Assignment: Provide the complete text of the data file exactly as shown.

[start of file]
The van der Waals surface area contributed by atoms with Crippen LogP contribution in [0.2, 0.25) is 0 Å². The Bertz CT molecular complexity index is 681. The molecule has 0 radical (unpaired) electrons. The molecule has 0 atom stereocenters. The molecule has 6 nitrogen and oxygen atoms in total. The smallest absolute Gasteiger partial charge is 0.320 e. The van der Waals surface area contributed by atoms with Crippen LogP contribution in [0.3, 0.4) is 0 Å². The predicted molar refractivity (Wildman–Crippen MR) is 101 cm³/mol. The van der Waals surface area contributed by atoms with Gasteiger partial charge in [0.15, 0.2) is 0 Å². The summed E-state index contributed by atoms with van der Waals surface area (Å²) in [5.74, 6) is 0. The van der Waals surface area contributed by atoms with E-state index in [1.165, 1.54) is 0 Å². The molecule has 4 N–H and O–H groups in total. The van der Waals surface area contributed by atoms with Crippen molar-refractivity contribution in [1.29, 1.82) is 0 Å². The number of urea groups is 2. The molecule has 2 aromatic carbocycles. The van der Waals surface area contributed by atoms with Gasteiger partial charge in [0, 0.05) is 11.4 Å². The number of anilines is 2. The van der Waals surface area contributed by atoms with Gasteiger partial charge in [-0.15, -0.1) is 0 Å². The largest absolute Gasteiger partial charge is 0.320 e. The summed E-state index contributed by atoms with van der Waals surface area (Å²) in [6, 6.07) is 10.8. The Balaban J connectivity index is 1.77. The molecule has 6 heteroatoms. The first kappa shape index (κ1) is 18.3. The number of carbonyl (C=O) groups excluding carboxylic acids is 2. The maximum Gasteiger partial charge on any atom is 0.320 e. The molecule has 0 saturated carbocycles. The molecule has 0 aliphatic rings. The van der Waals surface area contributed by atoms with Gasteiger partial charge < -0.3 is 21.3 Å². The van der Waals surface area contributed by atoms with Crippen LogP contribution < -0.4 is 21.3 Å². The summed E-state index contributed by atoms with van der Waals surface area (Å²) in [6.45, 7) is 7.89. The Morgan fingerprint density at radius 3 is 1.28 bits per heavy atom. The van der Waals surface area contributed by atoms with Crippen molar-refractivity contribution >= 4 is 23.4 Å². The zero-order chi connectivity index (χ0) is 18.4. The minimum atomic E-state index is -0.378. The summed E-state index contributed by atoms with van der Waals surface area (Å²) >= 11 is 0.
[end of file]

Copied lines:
The van der Waals surface area contributed by atoms with Crippen LogP contribution in [0.2, 0.25) is 0 Å². The Bertz CT molecular complexity index is 681. The molecule has 0 radical (unpaired) electrons. The molecule has 0 atom stereocenters. The molecule has 6 nitrogen and oxygen atoms in total. The smallest absolute Gasteiger partial charge is 0.320 e. The van der Waals surface area contributed by atoms with Crippen LogP contribution in [0.3, 0.4) is 0 Å². The predicted molar refractivity (Wildman–Crippen MR) is 101 cm³/mol. The van der Waals surface area contributed by atoms with Gasteiger partial charge in [0.15, 0.2) is 0 Å². The summed E-state index contributed by atoms with van der Waals surface area (Å²) in [5.74, 6) is 0. The van der Waals surface area contributed by atoms with E-state index in [1.165, 1.54) is 0 Å². The molecule has 4 N–H and O–H groups in total. The van der Waals surface area contributed by atoms with Crippen molar-refractivity contribution in [1.29, 1.82) is 0 Å². The number of urea groups is 2. The molecule has 2 aromatic carbocycles. The van der Waals surface area contributed by atoms with Gasteiger partial charge in [0, 0.05) is 11.4 Å². The number of anilines is 2. The van der Waals surface area contributed by atoms with Gasteiger partial charge in [-0.15, -0.1) is 0 Å². The largest absolute Gasteiger partial charge is 0.320 e. The summed E-state index contributed by atoms with van der Waals surface area (Å²) in [6, 6.07) is 10.8. The Balaban J connectivity index is 1.77. The molecule has 6 heteroatoms. The first kappa shape index (κ1) is 18.3. The number of carbonyl (C=O) groups excluding carboxylic acids is 2. The maximum Gasteiger partial charge on any atom is 0.320 e. The molecule has 0 saturated carbocycles. The molecule has 0 aliphatic rings. The van der Waals surface area contributed by atoms with Gasteiger partial charge < -0.3 is 21.3 Å². The van der Waals surface area contributed by atoms with Crippen LogP contribution < -0.4 is 21.3 Å². The summed E-state index contributed by atoms with van der Waals surface area (Å²) in [6.45, 7) is 7.89. The Morgan fingerprint density at radius 3 is 1.28 bits per heavy atom. The van der Waals surface area contributed by atoms with Crippen molar-refractivity contribution >= 4 is 23.4 Å². The zero-order chi connectivity index (χ0) is 18.4. The minimum atomic E-state index is -0.378. The summed E-state index contributed by atoms with van der Waals surface area (Å²) >= 11 is 0.